3. Biological Functions of ROS

Low levels of intracellular ROS play an essential role in biological function. ROS is involved in cell cycle progression and cell proliferation [12]. Substantial studies have manifested that ROS can phosphorylate, directly react with, and modify structure of the signaling proteins, and thus they could participate in many signaling processes, including immune signaling, apoptosis, metabolism, aging, and hypoxic signaling [12, 13]. Notably, ROS can reinforce the epidermal growth factor (EGF) and platelet-derived growth factor (PDGF) mediated signaling pathways, in which EGF and PDGF activate the tyrosine kinase activity of their receptor tyrosine kinases (RTKs) and subsequently their autophosphorylation, resulting in activation of downstream signaling pathways, including phosphatidylinositol 3-kinase- (PI3K-) AKT signaling and the RAS-MEK-MAPK cascade [10, 14].

4. ROS and Pancreatic Cancer

ROS is tightly controlled by intracellular antioxidant programs. It has been known that cancer cells are characterized by an increased rate of ROS production, which enhances the tumor metabolic adaptation, proliferation, survival, and angiogenesis. Increased ROS production is also a hallmark of pancreatic cancer and ROS is suggested to be prosurvival and antiapoptotic in pancreatic cancer cells [15]. It has been reported that pancreatic cancer cells with lower levels of ROS are more resistant to chemotherapy [16].

Reverted activity of emergency pathway for ROS confrontation or clearance plays a sobering role in elevated ROS levels of cancer cells. In normal cells, several tumor suppressor genes, such as p53, FoxO, retinoblastoma (RB), p21, p16, and breast cancer susceptibility genes 1 and 2 (BRCA1 and BRCA2) [17], modulate cells faced with oxidative stress to adapt to the remodeled redox balance, thus preventing lipid peroxidation and oxidative damage to DNA and protein and resulting in hypomethylation through promoting the impression of antioxidative genes or enhanced transcription of proapoptotic genes. However, in the absence of wild type suppressor genes, especially p53, cancer cells shut down the emergency role of several antioxidative pathways in case of ROS accumulation [18]. Oncogene plays an important role in the increased ROS production by affecting different pathways. Mutant Ras results in an upregulated ROS level, contributing to the DNA damage and malignant transformation [19]. Oncogene expression (Raf, Myc, cyclin E, etc.) can silence tumor suppressor genes, which could further increase the ROS production [20]. Inflammation promotes the production of ROS in cancer cells. The release of superoxide anion, hydrogen peroxide, and hydroxyl radicals by macrophages and neutrophils is sustained by activation of plasma membrane NADPH oxidase [21]. In addition, there are also many other factors that can stimulate cancer cells to generate ROS, such as serum, insulin-like growth factor I, and fibroblast growth factor-2 [22].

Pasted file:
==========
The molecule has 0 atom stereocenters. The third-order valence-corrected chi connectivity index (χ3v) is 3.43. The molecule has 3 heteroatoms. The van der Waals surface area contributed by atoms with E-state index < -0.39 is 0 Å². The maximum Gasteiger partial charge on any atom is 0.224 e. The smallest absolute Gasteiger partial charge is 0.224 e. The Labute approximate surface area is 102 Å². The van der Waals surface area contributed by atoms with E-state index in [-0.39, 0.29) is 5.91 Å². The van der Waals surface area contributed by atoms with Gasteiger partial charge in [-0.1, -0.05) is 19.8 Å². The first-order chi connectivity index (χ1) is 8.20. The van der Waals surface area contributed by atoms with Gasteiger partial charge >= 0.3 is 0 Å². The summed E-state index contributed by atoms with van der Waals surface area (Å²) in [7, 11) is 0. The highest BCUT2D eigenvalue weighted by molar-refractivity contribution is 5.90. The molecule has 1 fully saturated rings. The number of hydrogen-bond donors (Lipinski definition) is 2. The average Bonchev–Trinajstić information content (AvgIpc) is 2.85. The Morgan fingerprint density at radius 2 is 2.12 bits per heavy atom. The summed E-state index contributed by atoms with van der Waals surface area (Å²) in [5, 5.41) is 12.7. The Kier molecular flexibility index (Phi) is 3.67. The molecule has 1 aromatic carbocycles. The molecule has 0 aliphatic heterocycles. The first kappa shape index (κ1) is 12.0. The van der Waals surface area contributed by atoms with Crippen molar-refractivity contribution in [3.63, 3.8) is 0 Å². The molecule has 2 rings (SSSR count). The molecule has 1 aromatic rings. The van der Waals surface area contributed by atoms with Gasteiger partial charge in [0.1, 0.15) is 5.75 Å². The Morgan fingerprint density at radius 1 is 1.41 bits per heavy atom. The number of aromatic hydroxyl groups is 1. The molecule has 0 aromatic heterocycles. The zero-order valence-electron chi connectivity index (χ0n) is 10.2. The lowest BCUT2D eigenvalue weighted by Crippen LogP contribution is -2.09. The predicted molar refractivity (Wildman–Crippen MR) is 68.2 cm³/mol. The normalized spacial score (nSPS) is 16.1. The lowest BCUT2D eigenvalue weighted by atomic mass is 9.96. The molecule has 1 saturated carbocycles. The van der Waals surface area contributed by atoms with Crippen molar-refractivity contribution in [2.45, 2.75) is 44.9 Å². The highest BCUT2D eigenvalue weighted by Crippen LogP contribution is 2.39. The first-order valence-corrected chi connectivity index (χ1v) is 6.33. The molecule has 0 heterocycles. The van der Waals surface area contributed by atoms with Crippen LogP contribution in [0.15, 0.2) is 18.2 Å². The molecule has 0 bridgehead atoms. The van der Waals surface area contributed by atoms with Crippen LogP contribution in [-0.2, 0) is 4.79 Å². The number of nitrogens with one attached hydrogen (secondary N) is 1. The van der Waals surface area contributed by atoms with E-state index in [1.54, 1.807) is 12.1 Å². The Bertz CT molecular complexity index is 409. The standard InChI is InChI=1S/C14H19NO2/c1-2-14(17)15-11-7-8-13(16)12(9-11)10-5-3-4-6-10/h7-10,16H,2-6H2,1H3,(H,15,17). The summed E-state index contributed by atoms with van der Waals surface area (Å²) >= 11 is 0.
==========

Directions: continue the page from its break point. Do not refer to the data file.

Endogenous antioxidant compounds can be classified as enzymatic antioxidants and nonenzymatic antioxidants. Enzymatic antioxidants consisted of superoxide dismutase (SOD), catalase (CAT), glutathione peroxidase (GPx), and thioredoxin (TRX) family, while nonenzymatic antioxidants can be categorized into metabolic antioxidants and nutrient antioxidants [23]. Glutathione exists in two forms: reduced (GSH) and oxidized (GSSG) states. GSH, the most abundant antioxidant in the cell, participates directly in the neutralization of ROS. In this process, the thiol group of cysteine donates a reducing equivalent (H+ + e) to ROS. Meanwhile, glutathione itself becomes reactive and readily reacts with another reactive glutathione to form GSSG. GSH can get reduced from GSSG by the glutathione reductase and NADPH [24]. Thus, an increased GSSG-to-GSH ratio is considered indicative of oxidative stress [25]. With increased ROS production, cancer cells can avoid the cell death and damage by upregulation of antioxidant programs.

Threshold Concept of ROS. Both normal and neoplastic transformed cells have the balance of intracellular ROS with antioxidant programs, which is essential for maintaining cell functions. However, any imbalance can result in a wide range of pathological changes. Generally, excessive ROS are harmful to cells, tissues, and organisms. When the concentration of ROS in the tumor microenvironment elevated and the capacity of the antioxidants adapted, it means that low-to-moderate levels of ROS production may enhance the proliferation of cancer cells by acting as signaling molecules or promoting the mutation of genomic DNA, which could result in oncogene activation as well as modifying gene expression and initiating neoplastic transformation [26, 27]. However, when the ROS levels exceed the optimum concentration, it can exhaust the available antioxidant programs. As a result, ROS can evoke irreversible oxidative damage and induce cell death via apoptosis, necrosis, and autophagy.